Everyone has heard of the young, flashy rookies like Aaron Judge, Andrew Benintendi, Cody Bellinger, and Rhys Hoskins. They are no secret, but new Orioles outfielder Austin Hays sure is outside the state of Maryland. The 22-year old from Daytona Beach was a 2016 third round draft pick out of Jacksonville University, and shot through the minor leagues. Hays had a stellar stint in Frederick, hitting 16 home runs and driving in 41 through 64 games before receiving a promotion to Bowie late June. Once in Bowie, all Hays did was continue to impress. Hays hit 16 home runs while driving in 54 to lead Bowie to the AA playoffs before receiving the call up to Baltimore. Hays' .329/.365/.593 slash line with 32 home runs across A+ and AA ball went a lot quieter than it should have been, even inside the Orioles organization. Chance Sisco took the attention of fans as they awaited his big league arrival, and Hays' emergence flew totally under the radar, at least to casual fans.
Hays' arrival to the big leagues signals the start of a new era in Baltimore, one where the Orioles have an every day right fielder, something they haven't had since the departure of Nick Markakis in 2014. 16 different Orioles have manned right field since the start of 2015, one of the largest turnovers at any position in the league during that span. Hays should be a mainstay in the corner outfield for the time being, although a move to centerfield could be in the works with the possible departure of Adam Jones after 2018.
The early numbers aren't fantastic, but Hays has shown the upside that landed him 89th on MLB Pipeline's Top 100 Prospects list. In 50 at-bats, Hays holds a .240 average with one home run and eight RBI: Nothing impressive, but that's going to happen when you start the season in A ball.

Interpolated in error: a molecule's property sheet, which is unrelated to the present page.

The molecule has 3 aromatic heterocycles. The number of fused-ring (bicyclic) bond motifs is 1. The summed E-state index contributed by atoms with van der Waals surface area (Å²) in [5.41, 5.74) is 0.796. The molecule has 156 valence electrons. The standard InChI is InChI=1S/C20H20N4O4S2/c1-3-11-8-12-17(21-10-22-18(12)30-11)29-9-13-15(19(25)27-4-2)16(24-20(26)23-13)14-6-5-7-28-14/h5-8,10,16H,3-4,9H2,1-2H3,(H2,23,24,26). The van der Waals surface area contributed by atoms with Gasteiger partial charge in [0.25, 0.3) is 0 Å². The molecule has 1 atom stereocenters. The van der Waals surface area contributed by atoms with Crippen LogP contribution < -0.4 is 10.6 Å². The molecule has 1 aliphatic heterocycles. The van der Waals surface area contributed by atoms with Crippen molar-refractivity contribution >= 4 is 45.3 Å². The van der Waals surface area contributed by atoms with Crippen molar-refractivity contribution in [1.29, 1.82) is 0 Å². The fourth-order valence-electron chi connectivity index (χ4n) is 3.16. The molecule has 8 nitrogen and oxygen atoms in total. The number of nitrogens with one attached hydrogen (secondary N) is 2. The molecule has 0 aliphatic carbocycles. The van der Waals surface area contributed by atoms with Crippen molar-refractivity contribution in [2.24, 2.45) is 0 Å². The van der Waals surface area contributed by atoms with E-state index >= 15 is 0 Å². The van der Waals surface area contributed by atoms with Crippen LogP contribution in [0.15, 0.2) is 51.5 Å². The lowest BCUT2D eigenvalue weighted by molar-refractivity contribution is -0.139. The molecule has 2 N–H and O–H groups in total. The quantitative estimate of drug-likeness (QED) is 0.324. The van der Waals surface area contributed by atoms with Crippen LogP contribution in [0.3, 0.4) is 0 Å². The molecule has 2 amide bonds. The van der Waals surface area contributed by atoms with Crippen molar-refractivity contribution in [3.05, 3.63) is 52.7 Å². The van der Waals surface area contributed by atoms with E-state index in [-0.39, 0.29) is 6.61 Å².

There's something to be said about a guy who can be thrown straight into a major league lineup, albeit an Orioles team with nothing to play for but a draft pick, and not have him be a liability on offense or defense. It will take some time for Hays to adapt to MLB pitching, but it will happen. There's not enough of a sample size to really depict what kind of player Hays is going to be over a full major league season, but a swing built for lots of contact and speed on the bases and outfield build some confidence for sustained success. He is worth our time and attention in the Orioles' final series of 2017, in 2018, and beyond.
There will be rookie power rankings this offseason, and Hays may or may not show up. Flying under the radar is just what Orioles rookies do. Isn't that right, Trey Mancini?